The access_token can be used to perform operations on a user account, for example, listing their transactions using the client instance returned by a call to usePlaidLinkState:

import {PlaidLinkStage, usePlaidLinkState} from 'react-native-use-plaid';

const [state, {client}] = usePlaidLinkState({client_user_id});

const {stage} = state;

if (stage !== PlaidLinkStage.SUCCESS) return;

const {data} = await client.transactionsGet({
  access_token: state.access_token,
  start_date: '2018-01-01',
  end_date: '2018-02-01',
});

Note: If we’ve checked that stage === PlaidLinkStage.SUCCESS, it is not necessary to cast the state as PlaidLinkSuccessState since this type will be automatically inferred.

Finally, we need to see how to actually connect to a user. This is also done using the usePlaidLinkState hook, where we can call the connect function:

import {CountryCode, Products} from 'plaid';

const [, {connect, disconnect}] = usePlaidLinkState({
  client_user_id,
});

await connect({
  country_codes: [CountryCode.Gb],
  language: 'en',
  products: [Products.Auth, Products.Transactions],
});

When you call connect, react-native-use-plaid will manage the entire authentication process based on the given parameters end-to-end.

There is only a single obligation you have as the implementor: you need to find somewhere to render a PlaidProviderLinkWebView:

import {PlaidProviderLinkWebView} from 'react-native-use-plaid';

return (
  <PlaidProviderLinkWebView
    client_user_id="$myApplicationSpecificUserId"
  />
);

The PlaidProviderLinkWebView is the user-facing component of Plaid Link.

All you need to do is present it; you could mount it in a <Modal visible />, navigate to a dedicated screen using react-navigation, you can use any mechanism you desire to present this content to the user; what’s important is you do render it!

Without the PlaidProviderLinkWebView visible to the user, they will be unable to complete the authentication process. Please check the example for a simple demonstration of this concept.

3. Persistence 💾

Although the link process is relatively quick and simple for a user, it’s something we should avoid doing too often since this inconveniences the user.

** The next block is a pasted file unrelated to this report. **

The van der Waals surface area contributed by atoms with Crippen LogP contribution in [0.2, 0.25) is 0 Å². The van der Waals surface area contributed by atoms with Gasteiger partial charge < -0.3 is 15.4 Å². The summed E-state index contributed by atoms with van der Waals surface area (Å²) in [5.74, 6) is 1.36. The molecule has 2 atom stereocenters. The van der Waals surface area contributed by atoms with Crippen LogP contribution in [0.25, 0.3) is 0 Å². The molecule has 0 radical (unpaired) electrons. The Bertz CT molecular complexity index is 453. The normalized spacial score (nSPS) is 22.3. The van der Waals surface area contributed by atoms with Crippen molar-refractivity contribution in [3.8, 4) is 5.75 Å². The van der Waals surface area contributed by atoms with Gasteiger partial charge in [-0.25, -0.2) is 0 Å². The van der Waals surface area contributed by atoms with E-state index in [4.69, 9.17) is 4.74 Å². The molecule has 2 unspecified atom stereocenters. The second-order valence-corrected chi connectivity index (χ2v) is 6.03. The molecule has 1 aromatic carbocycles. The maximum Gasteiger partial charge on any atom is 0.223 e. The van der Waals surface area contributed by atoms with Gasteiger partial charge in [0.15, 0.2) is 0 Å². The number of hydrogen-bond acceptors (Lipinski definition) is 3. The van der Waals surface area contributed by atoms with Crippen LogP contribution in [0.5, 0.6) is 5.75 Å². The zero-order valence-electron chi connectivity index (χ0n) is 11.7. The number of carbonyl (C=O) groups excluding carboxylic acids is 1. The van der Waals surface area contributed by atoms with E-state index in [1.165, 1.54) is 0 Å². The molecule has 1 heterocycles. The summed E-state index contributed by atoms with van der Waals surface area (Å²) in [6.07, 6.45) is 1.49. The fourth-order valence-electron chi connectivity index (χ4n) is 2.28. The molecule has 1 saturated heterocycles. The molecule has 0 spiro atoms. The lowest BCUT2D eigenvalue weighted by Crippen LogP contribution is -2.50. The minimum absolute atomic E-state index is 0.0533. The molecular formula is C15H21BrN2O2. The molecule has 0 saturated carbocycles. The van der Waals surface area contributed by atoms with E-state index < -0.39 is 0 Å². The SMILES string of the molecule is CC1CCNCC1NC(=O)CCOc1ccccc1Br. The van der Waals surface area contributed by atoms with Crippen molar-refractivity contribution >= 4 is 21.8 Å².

In the PlaidProvider, you can specify three additional properties to help you resume authentication state:

import * as React from 'react';
import {PlaidProvider} from 'react-native-use-plaid';

export default function App(): JSX.Element {
  return (
    <PlaidProvider
      // On launch, we can synchronously resume user sessions
      // for individual users if we pass an access_token. Here
      // we can track the authentication state of multiple users.
      initialAccessTokens={React.useMemo(() => ({
        '$myApplicationSpecificUserId': 'someAccessTokenFromPreviousSession',
      }), [])}
      // When a user begins a new session, onConnect is called providing
      // the client_user_id and their access_token.
      onConnect={React.useCallback(({client_user_id, access_token}) => {
        console.log(`${client_user_id}'s access_token is "${access_token}"!`);
      }, [])}
      // When a user disconnects, `onDisconnect` is called.
      onDisconnect={React.useCallback(({client_user_id}) => {
        console.log(`${client_user_id} has disconnected.`);
      }, [])}
    />
  );
}

In combination with a client persistence library such as react-native-async-storage or react-native-mmkv, user session state can be stored between launches of your application.

✌️ License

MIT

GitHub

View Github